ST. PAUL, Minn. (TheBlaze/AP) -- Six Minnesota men have been charged with terrorism in a criminal complaint unsealed Monday, the latest Westerners accused of traveling or attempting to travel to Syria to join the Islamic State group.
FBI spokesman Kyle Loven gives a tour of the Emergency Operations Center at the new Minneapolis-area field office in Brooklyn Center, Minn. Loven, spokesman for the Minneapolis office of the FBI, said six people were arrested Sunday, April 19, 2015. (AP Photo/Amy Forliti, File)
The six are accused of conspiracy to provide material support and attempting to provide material support to a foreign terrorist organization. The complaint says the men planned to reach Syria by flying from San Diego or New York City to nearby countries, and lied to federal investigators when they were stopped."
Charged are: Mohamed Abdihamid Farah, 21; Adnan Abdihamid Farah, 19; Abdurahman Yasin Daud, 21; Zacharia Yusuf Abdurahman, 19; Hanad Mustafe Musse, 19; and Guled Ali Omar, 20.
Authorities were detailing the charges in a news conference later Monday. The six were arrested Sunday in Minneapolis and San Diego.
They are the latest from Minnesota to be charged in a months-long investigation into recruiting of Westerners to join the Islamic State. Authorities said earlier that a handful of Minnesota residents have traveled to Syria to fight with militants in the past year, and at least one has died.
Three of those charged in the newest complaint - Mohamed Farah, Abdurahman and Musse - were stopped at a New York City airport in November along with 19-year-old Hamza Ahmed but not charged until now.
Ahmed was indicted earlier on charges of lying to the FBI during a terrorism investigation, conspiring to provide material support to the Islamic State group, and attempting to provide material support. He has pleaded not guilty.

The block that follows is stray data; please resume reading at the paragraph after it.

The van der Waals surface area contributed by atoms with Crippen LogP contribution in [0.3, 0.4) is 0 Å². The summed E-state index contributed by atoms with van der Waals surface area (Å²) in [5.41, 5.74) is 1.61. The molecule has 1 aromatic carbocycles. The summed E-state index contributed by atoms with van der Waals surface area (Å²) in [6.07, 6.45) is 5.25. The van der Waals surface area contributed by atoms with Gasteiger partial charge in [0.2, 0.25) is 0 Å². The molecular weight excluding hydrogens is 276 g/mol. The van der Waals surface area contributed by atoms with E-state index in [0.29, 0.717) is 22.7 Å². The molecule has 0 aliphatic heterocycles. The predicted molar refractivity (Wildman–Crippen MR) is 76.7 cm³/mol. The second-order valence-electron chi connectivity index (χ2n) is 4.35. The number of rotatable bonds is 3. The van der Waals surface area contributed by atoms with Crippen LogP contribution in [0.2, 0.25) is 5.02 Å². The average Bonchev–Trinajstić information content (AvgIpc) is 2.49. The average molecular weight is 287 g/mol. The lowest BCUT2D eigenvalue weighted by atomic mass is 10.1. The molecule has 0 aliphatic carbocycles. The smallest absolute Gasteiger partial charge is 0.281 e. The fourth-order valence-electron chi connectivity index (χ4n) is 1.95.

The Minneapolis area is home to the largest concentration of Somali immigrants in the U.S. Since 2007, more than 22 young Somali men have also traveled from Minnesota to Somalia to join the militant group al-Shabab.
Officials said they were able to trace the Islamic State recruits after one of the men left the group and contacted the FBI. Luger said the investigation of the alleged terrorists began in spring 2014 and that the men have been trying to go to Syria since about that time.
"We have a terror-recruiting problem in Minnesota," U.S. Attorney Andrew Luger said at news conference Monday. "The problem will not go away unless we address it head-on. It's not a Somali problem, it's not an immigrant problem. It's our problem. It's a Minnesota problem."
The charges came just one day after the terrorist group released a 29-minute-long video online that purported to show the killings of captured Ethiopian Christians in Libya.
This post has been updated.